[You know, if I didn't know you better, I'd think this was like one of those psychology experiments. You know, the ones where they make you think they're testing one thing where they're actually testing another? In your case, I wonder if this was an experiment just to find out if people in business would actually deal with you fairly without having any precise legal strictures that would force them to do so. ]

I dont think so. For this to make sense it would have to be an idea which Scott knew had some sort of value all by itself. Otherwise there would be no temptation for the businessmen to steal it (the richer you are the more valuable something would have to be to tempt you into stealing it) and the experiment would be worthless. And if the idea WAS worth something and Scott knew it then Scott would have been risking something valuable to perform this experiment.
 
 
Mar 18, 2013
I'm not sure how you can protect your idea once it's in the open. There are basically four types of intellectual property protection: patents, trademarks, copyright and trade secret protection.

I don't know which, if any, of these cover your idea. It's not something you could patent, because patents are for tangible items. It's not covered by copyright, because copyrights protect the expression of an idea but not the idea itself. Trademark? Obviously not.

So that leaves trade secret protection. That protection is state, rather than federal. I don't think it covers your idea because you have to be in a business and have competitors in order to have a trade secret.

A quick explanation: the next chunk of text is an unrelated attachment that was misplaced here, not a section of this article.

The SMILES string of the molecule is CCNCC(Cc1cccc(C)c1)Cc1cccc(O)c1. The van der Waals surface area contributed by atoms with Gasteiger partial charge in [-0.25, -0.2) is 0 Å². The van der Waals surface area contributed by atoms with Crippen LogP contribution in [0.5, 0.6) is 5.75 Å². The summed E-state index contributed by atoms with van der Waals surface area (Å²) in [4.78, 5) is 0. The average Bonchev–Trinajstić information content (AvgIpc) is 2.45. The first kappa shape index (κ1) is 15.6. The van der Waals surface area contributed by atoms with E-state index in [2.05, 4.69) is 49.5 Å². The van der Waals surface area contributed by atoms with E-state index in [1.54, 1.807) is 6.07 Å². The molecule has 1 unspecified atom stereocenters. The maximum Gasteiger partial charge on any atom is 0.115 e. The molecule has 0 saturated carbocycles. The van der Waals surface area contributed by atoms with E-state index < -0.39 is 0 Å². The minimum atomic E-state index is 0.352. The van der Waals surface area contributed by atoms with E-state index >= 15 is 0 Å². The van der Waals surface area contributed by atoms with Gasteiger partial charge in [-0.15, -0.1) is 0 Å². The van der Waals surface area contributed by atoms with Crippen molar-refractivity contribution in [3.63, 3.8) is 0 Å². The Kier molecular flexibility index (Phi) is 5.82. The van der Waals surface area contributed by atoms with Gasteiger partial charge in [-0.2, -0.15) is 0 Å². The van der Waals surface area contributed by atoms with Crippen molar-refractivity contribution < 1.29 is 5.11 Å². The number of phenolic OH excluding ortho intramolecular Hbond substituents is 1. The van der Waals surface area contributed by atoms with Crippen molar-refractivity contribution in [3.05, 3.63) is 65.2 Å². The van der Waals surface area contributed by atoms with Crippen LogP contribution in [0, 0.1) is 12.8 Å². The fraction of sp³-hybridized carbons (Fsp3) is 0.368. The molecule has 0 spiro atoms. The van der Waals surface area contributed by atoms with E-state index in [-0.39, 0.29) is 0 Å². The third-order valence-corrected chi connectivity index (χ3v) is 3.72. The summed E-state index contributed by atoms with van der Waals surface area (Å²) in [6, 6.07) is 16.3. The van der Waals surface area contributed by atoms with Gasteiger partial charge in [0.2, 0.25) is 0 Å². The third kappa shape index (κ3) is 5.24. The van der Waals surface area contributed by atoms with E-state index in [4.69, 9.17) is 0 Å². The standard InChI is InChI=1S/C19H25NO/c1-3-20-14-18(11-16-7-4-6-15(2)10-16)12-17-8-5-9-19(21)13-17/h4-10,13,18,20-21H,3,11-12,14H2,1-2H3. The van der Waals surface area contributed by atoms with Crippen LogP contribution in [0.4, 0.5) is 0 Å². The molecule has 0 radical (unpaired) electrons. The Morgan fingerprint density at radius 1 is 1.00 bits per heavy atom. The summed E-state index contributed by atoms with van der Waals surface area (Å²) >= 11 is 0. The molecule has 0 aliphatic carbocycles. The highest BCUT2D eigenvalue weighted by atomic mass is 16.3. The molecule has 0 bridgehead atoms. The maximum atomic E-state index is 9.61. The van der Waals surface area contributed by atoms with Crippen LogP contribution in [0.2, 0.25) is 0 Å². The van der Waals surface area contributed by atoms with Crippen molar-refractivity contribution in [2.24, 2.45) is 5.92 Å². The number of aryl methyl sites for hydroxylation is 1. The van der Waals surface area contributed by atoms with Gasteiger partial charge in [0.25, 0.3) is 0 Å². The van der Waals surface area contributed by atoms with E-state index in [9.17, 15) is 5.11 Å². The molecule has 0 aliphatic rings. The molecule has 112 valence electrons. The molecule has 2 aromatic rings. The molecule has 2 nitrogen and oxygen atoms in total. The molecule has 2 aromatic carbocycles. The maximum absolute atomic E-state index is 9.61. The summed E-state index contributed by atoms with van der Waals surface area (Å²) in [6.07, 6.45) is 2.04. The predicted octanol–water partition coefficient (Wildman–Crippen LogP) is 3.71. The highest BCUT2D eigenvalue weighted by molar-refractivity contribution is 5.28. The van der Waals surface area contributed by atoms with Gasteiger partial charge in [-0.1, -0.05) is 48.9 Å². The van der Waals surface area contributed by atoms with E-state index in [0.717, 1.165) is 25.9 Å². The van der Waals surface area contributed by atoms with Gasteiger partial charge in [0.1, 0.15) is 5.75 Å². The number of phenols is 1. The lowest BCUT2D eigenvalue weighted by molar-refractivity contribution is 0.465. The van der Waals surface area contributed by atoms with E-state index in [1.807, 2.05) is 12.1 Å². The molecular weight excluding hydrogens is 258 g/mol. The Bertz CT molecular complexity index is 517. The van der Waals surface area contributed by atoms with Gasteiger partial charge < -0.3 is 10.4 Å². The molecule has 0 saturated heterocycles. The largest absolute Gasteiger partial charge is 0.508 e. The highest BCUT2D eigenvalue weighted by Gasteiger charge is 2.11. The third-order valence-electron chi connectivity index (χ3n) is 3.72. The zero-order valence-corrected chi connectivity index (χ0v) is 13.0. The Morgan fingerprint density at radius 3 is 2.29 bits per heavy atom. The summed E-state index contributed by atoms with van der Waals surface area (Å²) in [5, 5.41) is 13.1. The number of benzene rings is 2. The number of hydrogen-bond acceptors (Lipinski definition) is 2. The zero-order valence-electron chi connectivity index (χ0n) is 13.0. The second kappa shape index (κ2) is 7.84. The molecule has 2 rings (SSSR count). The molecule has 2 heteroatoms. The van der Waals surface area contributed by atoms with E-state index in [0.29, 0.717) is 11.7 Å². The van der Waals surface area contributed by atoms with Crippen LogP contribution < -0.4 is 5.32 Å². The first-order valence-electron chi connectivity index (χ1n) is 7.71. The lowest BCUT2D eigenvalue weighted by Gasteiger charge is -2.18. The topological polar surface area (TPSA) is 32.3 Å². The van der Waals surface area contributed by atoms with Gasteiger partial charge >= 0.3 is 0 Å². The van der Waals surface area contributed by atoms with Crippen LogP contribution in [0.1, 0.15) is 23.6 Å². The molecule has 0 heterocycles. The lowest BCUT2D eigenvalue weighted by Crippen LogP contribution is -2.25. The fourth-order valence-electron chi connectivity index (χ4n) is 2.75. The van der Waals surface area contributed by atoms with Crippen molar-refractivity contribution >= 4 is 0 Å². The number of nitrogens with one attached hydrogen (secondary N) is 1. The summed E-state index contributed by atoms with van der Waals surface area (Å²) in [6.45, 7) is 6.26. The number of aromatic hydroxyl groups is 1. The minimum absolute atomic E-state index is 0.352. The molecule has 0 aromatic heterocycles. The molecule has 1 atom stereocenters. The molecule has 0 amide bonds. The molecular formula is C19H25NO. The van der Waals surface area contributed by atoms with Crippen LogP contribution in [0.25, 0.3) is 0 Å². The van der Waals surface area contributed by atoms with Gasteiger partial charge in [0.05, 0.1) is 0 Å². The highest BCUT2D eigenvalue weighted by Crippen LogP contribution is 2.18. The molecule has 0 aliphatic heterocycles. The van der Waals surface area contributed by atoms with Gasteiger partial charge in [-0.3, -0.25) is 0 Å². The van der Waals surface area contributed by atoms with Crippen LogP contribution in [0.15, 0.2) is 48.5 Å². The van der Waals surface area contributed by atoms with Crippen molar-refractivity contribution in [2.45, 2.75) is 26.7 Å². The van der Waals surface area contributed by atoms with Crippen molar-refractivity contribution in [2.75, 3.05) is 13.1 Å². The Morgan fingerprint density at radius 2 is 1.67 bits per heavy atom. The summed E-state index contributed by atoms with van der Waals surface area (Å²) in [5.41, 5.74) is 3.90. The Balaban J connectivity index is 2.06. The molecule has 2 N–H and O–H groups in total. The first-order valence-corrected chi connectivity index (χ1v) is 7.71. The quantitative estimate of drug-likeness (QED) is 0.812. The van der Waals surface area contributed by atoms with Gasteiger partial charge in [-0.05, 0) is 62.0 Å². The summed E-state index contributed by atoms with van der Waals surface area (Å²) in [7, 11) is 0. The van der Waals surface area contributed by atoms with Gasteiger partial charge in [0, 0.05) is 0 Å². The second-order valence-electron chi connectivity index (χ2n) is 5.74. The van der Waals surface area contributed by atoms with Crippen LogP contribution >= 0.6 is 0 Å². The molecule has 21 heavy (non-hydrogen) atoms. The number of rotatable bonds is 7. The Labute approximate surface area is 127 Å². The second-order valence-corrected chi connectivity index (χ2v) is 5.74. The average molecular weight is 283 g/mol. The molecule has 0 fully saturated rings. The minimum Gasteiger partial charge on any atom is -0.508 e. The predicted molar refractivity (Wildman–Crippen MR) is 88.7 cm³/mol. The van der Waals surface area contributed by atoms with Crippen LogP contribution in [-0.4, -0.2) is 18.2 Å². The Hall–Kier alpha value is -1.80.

So that leaves you with no protection. You didn't mention this, but did you have those VC's sign non-disclosure agreements? At least that would give you some legal basis to challenge anyone claiming your idea as their own.

You know, if I didn't know you better, I'd think this was like one of those psychology experiments. You know, the ones where they make you think they're testing one thing where they're actually testing another? In your case, I wonder if this was an experiment just to find out if people in business would actually deal with you fairly without having any precise legal strictures that would force them to do so.

It will be interesting to see how this all turns out.

 
 
+10 Rank Up Rank Down
Mar 18, 2013
[That's where it stands now. I might circle back to it at some point.]

At what point will you do what you said you were going to do at first if noone liked the idea, ie, tell us about it?
 
 
+1 Rank Up Rank Down
Mar 18, 2013
One million hours is 3.6 billion seconds. Seven billion people currently on the planet -> you'll save each of us about half a second. It will certainly take longer to explain to us how you will do that. Even more so if you want to charge us money to save that half second.
 
 
+17 Rank Up Rank Down
Mar 18, 2013
cheap and easy. just block facebook on your PC. brazillion hours will be saved. instantly.
and you can have nice and fancy app for that too ;-)